“Noise pollution is one of the topmost quality of life issues for urban residents in the U.S. with proven effects on health, education, the economy, and the environment,” said Juan Pablo Bello, director of the Music and Audio Research Lab (MARL) at the NYU Steinhardt School of Culture, Education, and lead investigator on the SONYC initiative. “Yet, most cities lack the resources for continuously monitoring noise, the technology for understanding how individual sources contribute to noise pollution, the tools to broaden citizen participation in noise reporting, and the means to empower city agencies to take effective, information-driven action. SONYC will help address these shortcomings.”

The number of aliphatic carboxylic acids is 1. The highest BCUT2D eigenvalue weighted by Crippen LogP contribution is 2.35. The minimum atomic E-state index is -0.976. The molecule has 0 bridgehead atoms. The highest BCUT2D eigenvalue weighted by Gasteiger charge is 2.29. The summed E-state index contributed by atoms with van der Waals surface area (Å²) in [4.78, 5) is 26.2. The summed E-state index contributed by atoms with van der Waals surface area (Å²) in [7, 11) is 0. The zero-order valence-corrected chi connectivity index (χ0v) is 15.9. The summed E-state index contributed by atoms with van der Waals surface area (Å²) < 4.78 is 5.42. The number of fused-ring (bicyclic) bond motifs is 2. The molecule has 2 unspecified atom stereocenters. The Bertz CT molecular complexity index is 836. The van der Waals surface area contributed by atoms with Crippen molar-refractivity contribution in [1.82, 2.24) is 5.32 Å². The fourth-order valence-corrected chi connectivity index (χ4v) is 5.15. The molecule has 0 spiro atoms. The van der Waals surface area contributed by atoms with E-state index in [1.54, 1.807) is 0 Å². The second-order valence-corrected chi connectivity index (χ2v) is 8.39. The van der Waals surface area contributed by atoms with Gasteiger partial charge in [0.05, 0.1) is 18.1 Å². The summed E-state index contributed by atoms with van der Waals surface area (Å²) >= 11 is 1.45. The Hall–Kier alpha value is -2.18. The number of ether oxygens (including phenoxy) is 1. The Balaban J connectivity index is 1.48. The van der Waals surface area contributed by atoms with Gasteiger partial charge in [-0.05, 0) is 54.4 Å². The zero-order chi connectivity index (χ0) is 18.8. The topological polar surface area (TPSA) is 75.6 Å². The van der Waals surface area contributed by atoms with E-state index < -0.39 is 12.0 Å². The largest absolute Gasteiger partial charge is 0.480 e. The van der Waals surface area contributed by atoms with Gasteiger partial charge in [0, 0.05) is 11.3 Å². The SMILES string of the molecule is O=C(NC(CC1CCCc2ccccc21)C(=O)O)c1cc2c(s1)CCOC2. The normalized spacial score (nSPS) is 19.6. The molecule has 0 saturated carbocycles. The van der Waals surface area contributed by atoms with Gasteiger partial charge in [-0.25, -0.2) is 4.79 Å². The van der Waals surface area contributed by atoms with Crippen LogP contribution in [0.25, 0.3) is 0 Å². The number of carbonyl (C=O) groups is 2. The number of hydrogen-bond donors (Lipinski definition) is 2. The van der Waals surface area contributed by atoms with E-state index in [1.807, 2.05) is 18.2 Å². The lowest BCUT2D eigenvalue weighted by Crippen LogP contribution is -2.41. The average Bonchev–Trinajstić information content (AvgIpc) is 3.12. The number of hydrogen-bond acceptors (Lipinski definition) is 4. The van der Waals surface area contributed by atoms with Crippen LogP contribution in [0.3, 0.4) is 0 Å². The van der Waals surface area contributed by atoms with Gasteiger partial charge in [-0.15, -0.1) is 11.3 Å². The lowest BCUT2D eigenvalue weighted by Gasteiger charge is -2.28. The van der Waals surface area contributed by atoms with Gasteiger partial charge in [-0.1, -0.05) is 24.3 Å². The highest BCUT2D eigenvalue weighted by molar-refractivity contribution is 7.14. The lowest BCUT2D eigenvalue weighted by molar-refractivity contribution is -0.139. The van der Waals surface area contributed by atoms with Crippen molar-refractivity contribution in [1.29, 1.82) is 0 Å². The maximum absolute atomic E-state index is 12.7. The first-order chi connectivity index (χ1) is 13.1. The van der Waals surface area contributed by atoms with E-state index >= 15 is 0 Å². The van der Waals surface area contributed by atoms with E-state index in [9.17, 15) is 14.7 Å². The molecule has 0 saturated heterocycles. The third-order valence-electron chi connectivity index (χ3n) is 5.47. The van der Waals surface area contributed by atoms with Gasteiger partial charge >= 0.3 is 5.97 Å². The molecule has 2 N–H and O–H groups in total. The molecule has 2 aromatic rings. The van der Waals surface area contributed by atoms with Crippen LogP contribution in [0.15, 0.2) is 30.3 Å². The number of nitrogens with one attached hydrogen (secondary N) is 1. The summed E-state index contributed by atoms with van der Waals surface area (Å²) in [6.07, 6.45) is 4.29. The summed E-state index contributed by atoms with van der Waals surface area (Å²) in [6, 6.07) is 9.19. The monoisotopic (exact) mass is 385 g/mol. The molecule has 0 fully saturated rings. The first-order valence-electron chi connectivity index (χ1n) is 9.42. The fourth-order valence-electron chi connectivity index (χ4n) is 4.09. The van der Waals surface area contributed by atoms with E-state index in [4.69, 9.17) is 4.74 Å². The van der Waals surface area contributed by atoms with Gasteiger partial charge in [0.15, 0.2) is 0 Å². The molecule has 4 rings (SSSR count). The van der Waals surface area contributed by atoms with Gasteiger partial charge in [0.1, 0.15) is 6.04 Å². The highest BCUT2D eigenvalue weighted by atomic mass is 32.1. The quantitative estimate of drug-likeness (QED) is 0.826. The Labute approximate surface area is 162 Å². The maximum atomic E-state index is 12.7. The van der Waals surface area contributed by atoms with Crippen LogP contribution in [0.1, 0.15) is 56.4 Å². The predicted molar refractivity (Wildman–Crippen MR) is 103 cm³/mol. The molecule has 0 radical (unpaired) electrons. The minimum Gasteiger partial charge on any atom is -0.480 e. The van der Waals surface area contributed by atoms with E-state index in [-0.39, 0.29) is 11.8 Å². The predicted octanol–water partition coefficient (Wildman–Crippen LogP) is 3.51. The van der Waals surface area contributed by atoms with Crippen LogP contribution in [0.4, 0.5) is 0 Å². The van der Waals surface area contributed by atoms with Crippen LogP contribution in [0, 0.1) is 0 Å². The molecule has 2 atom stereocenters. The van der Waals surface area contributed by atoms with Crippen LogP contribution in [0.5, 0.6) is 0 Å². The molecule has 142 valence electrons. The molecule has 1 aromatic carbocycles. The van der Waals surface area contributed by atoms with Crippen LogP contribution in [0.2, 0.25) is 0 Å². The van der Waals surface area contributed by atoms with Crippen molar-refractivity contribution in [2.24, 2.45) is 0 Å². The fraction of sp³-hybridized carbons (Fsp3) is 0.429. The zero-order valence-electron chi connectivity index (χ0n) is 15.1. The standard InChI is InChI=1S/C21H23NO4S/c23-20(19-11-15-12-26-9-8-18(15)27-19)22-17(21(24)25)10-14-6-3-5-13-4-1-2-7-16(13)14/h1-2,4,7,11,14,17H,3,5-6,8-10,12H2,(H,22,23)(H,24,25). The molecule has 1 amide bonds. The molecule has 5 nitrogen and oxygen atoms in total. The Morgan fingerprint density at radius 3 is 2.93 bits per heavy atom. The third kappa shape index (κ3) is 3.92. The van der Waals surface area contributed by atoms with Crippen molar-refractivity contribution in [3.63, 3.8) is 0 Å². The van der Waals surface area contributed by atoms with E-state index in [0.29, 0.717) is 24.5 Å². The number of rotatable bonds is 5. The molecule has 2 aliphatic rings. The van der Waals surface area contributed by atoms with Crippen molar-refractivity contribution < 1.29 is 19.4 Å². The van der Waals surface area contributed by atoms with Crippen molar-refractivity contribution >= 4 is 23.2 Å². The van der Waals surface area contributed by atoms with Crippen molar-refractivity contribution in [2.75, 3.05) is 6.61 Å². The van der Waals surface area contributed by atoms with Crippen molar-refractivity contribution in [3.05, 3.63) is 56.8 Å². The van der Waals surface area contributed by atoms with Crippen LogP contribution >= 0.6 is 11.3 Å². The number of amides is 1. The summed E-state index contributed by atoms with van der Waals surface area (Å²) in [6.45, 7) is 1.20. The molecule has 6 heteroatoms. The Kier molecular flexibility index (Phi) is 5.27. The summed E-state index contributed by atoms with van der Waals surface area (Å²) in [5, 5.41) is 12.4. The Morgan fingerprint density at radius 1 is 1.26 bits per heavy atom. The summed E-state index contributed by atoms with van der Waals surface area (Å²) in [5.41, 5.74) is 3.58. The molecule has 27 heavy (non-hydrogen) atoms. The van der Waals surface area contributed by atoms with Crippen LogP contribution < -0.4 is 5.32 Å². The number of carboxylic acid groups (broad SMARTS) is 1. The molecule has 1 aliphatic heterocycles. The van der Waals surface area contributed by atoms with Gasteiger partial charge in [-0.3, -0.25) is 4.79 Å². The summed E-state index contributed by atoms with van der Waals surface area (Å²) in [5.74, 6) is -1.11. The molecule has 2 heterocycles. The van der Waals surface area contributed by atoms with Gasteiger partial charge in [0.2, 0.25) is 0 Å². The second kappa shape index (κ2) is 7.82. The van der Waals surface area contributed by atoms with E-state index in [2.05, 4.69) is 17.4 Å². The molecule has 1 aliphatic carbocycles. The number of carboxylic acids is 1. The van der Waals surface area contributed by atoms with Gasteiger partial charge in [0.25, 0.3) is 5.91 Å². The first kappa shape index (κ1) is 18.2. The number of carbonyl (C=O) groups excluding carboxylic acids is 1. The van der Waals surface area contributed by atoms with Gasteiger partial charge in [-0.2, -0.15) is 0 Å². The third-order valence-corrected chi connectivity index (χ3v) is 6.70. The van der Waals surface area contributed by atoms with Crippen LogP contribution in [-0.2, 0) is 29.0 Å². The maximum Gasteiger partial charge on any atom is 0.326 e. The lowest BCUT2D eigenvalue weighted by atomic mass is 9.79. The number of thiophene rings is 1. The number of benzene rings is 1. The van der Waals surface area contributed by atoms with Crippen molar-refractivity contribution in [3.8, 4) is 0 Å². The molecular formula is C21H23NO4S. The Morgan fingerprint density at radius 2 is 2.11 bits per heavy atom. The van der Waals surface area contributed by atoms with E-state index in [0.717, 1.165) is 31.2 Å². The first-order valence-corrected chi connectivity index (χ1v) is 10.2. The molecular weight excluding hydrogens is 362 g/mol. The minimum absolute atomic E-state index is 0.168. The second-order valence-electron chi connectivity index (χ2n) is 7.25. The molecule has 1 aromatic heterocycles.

Noise pollution is one of the topmost quality of life issues for urban residents in the U.S. with proven effects on health, education, the economy, and the environment.

The SONYC project will use a distributed network of both sensors and individuals for large-scale noise monitoring. During the project’s initial phase, expected to take one year, approximately 100 sensors will be installed on NYU buildings at locations around Manhattan and Brooklyn to record street sounds as a way of “teaching” the sensors to recognize and differentiate between different types of noise (e.g., jackhammers, sirens, music, yelling, barking, etc.).